We expect the gap to close as the sales pace pulls back and listings tick up, but, in the meantime, this is supportive for new home sales as a substitute. Homebuilders are less burdened by infection worries and have greater incentive to move product in the short run. Consistent with this theory, roughly half of lost residential construction jobs in March and April were recovered on net in the May employment report, suggesting home building activity is rebounding comparatively quickly.
A geographic skew also exists between new and existing home sales. New sales disproportionately occur in suburban and exurban areas, as well as in the South and non-California West. These geographies have generally experienced less severe coronavirus outbreaks, had less restrictive state-level social distancing rules, and are more auto-oriented, reducing the drag on economic activity from greater fear of using public transportation.
We significantly revised upward our near-term outlook for new single-family home sales, including an increase in our second quarter number to 680,000 annualized units. While this still implies a decline from the first quarter, compared to a year ago it is a 3 percent increase for the quarter. New home sales should continue on solid footing, but homebuilders will soon have to increase the pace of construction to catch up with sales, which will likely reverse recent discounting. A disproportionately high share of sales in April were for homes not yet started. Meanwhile, as listings of existing homes available for sale begin to rise along with the broader economic recovery, the outsized demand for new homes should soften.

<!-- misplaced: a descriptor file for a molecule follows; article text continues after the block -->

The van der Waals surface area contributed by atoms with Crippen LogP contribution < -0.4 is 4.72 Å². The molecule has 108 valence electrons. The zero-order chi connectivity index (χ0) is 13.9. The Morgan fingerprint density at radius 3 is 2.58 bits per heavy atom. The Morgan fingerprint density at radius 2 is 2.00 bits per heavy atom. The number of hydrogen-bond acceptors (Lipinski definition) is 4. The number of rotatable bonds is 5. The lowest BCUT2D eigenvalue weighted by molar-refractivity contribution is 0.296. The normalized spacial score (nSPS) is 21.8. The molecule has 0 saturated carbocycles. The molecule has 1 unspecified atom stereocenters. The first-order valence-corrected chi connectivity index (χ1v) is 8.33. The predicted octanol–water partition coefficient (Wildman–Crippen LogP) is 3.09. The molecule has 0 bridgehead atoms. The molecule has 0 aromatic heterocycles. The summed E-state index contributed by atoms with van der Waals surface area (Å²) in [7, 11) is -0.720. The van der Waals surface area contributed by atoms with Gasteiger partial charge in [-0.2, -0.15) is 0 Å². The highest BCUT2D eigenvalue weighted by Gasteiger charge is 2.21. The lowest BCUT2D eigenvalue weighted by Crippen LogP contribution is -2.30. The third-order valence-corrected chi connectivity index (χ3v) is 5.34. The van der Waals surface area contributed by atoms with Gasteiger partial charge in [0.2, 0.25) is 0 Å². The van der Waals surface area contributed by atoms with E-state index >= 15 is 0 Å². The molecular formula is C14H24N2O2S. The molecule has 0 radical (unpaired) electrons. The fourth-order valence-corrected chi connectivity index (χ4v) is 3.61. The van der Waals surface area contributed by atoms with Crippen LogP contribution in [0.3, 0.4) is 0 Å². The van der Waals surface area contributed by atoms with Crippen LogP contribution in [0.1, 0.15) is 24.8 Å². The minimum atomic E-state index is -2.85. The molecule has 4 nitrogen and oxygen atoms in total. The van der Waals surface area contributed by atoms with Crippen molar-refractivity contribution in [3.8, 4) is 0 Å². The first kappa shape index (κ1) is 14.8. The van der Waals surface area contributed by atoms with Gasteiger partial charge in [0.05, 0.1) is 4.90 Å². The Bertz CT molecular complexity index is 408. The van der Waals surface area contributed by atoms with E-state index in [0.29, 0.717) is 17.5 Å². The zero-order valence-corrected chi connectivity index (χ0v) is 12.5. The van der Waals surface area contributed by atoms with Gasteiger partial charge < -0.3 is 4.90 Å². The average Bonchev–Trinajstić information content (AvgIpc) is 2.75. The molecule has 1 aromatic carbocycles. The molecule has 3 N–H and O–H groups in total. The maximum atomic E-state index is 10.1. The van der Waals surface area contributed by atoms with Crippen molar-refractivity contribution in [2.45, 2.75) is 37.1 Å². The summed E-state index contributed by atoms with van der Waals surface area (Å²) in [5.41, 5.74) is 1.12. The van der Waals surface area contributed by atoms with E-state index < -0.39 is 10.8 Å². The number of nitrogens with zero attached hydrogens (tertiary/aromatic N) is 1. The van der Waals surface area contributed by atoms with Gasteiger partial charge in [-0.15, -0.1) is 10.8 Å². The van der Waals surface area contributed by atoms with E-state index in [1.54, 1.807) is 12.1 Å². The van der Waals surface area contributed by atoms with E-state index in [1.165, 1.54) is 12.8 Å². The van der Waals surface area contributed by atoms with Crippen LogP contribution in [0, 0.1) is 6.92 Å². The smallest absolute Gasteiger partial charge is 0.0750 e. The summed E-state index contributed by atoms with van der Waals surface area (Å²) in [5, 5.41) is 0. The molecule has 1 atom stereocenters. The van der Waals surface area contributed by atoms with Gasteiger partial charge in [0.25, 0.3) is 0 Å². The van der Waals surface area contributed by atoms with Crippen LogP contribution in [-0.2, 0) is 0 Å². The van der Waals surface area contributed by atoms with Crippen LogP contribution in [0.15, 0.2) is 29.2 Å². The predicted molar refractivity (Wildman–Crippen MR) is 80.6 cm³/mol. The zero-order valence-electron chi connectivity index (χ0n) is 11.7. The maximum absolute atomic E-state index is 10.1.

Multifamily construction fell in April as well, with starts falling 40 percent to 241,000 annualized units, in line with our expectation. We continue to forecast a comparatively weak recovery in multifamily construction relative to single-family, in part due to geographic differences in their respective footprints. Multifamily is more concentrated in urban areas, as well as the Northeast and West Coast, places more heavily affected by coronavirus shutdowns, while the lead times on construction projects and permitting are also greater. We revised downward our forecast for multifamily starts in 2020 to 332,000, an annual decline of 18 percent, followed by a modest recovery of 3 percent in 2021.
For more on multifamily market conditions please see the June 2020 Multifamily Market Commentary.